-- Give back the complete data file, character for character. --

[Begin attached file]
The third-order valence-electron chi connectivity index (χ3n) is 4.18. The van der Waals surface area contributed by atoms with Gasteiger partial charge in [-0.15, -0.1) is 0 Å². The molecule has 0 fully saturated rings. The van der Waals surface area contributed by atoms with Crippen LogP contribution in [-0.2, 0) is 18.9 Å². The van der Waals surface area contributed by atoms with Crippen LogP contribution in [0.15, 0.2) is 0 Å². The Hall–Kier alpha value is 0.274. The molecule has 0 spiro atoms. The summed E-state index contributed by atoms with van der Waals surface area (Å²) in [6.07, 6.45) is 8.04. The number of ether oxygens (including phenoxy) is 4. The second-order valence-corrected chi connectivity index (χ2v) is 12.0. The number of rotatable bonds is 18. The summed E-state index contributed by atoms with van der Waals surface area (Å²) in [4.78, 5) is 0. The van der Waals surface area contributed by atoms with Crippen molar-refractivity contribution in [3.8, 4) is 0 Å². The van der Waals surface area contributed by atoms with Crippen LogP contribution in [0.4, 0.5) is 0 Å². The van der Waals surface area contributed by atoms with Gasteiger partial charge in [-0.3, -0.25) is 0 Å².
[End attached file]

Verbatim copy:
The third-order valence-electron chi connectivity index (χ3n) is 4.18. The van der Waals surface area contributed by atoms with Gasteiger partial charge in [-0.15, -0.1) is 0 Å². The molecule has 0 fully saturated rings. The van der Waals surface area contributed by atoms with Crippen LogP contribution in [-0.2, 0) is 18.9 Å². The van der Waals surface area contributed by atoms with Crippen LogP contribution in [0.15, 0.2) is 0 Å². The Hall–Kier alpha value is 0.274. The molecule has 0 spiro atoms. The summed E-state index contributed by atoms with van der Waals surface area (Å²) in [6.07, 6.45) is 8.04. The number of ether oxygens (including phenoxy) is 4. The second-order valence-corrected chi connectivity index (χ2v) is 12.0. The number of rotatable bonds is 18. The summed E-state index contributed by atoms with van der Waals surface area (Å²) in [4.78, 5) is 0. The van der Waals surface area contributed by atoms with Crippen molar-refractivity contribution in [3.8, 4) is 0 Å². The van der Waals surface area contributed by atoms with Crippen LogP contribution in [0.4, 0.5) is 0 Å². The van der Waals surface area contributed by atoms with Gasteiger partial charge in [-0.3, -0.25) is 0 Å².